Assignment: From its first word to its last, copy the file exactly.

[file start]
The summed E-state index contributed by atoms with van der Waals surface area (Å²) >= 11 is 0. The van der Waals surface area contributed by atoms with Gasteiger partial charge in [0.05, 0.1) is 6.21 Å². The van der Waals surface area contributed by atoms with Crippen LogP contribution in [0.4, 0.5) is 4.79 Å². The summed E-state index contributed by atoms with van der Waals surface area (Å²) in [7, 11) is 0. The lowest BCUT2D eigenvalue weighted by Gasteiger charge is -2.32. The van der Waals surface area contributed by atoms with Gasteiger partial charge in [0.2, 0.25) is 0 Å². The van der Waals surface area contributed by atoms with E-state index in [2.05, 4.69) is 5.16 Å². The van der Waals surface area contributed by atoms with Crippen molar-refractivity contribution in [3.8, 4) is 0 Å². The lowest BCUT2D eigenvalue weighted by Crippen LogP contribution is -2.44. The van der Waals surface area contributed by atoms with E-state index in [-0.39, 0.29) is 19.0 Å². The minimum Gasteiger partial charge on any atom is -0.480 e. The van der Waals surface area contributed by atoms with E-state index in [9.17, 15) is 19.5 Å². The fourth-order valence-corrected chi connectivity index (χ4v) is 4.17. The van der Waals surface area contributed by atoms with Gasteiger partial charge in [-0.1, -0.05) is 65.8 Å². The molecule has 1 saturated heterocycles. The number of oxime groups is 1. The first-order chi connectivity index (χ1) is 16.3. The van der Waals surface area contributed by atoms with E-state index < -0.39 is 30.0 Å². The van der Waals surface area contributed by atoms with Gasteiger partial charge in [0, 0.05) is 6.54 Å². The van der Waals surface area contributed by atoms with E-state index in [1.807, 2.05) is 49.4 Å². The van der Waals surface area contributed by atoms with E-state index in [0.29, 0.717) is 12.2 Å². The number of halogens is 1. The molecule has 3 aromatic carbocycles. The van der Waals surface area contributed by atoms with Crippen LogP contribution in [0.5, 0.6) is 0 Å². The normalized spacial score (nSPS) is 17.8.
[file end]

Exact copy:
The summed E-state index contributed by atoms with van der Waals surface area (Å²) >= 11 is 0. The van der Waals surface area contributed by atoms with Gasteiger partial charge in [0.05, 0.1) is 6.21 Å². The van der Waals surface area contributed by atoms with Crippen LogP contribution in [0.4, 0.5) is 4.79 Å². The summed E-state index contributed by atoms with van der Waals surface area (Å²) in [7, 11) is 0. The lowest BCUT2D eigenvalue weighted by Gasteiger charge is -2.32. The van der Waals surface area contributed by atoms with Gasteiger partial charge in [0.2, 0.25) is 0 Å². The van der Waals surface area contributed by atoms with E-state index in [2.05, 4.69) is 5.16 Å². The van der Waals surface area contributed by atoms with Crippen molar-refractivity contribution in [3.8, 4) is 0 Å². The lowest BCUT2D eigenvalue weighted by Crippen LogP contribution is -2.44. The van der Waals surface area contributed by atoms with E-state index in [-0.39, 0.29) is 19.0 Å². The minimum Gasteiger partial charge on any atom is -0.480 e. The van der Waals surface area contributed by atoms with E-state index in [9.17, 15) is 19.5 Å². The fourth-order valence-corrected chi connectivity index (χ4v) is 4.17. The van der Waals surface area contributed by atoms with Gasteiger partial charge in [-0.1, -0.05) is 65.8 Å². The molecule has 1 saturated heterocycles. The number of oxime groups is 1. The first-order chi connectivity index (χ1) is 16.3. The van der Waals surface area contributed by atoms with E-state index < -0.39 is 30.0 Å². The van der Waals surface area contributed by atoms with Gasteiger partial charge in [0, 0.05) is 6.54 Å². The van der Waals surface area contributed by atoms with E-state index in [1.807, 2.05) is 49.4 Å². The van der Waals surface area contributed by atoms with E-state index in [0.29, 0.717) is 12.2 Å². The number of halogens is 1. The molecule has 3 aromatic carbocycles. The van der Waals surface area contributed by atoms with Crippen LogP contribution in [0.5, 0.6) is 0 Å². The normalized spacial score (nSPS) is 17.8.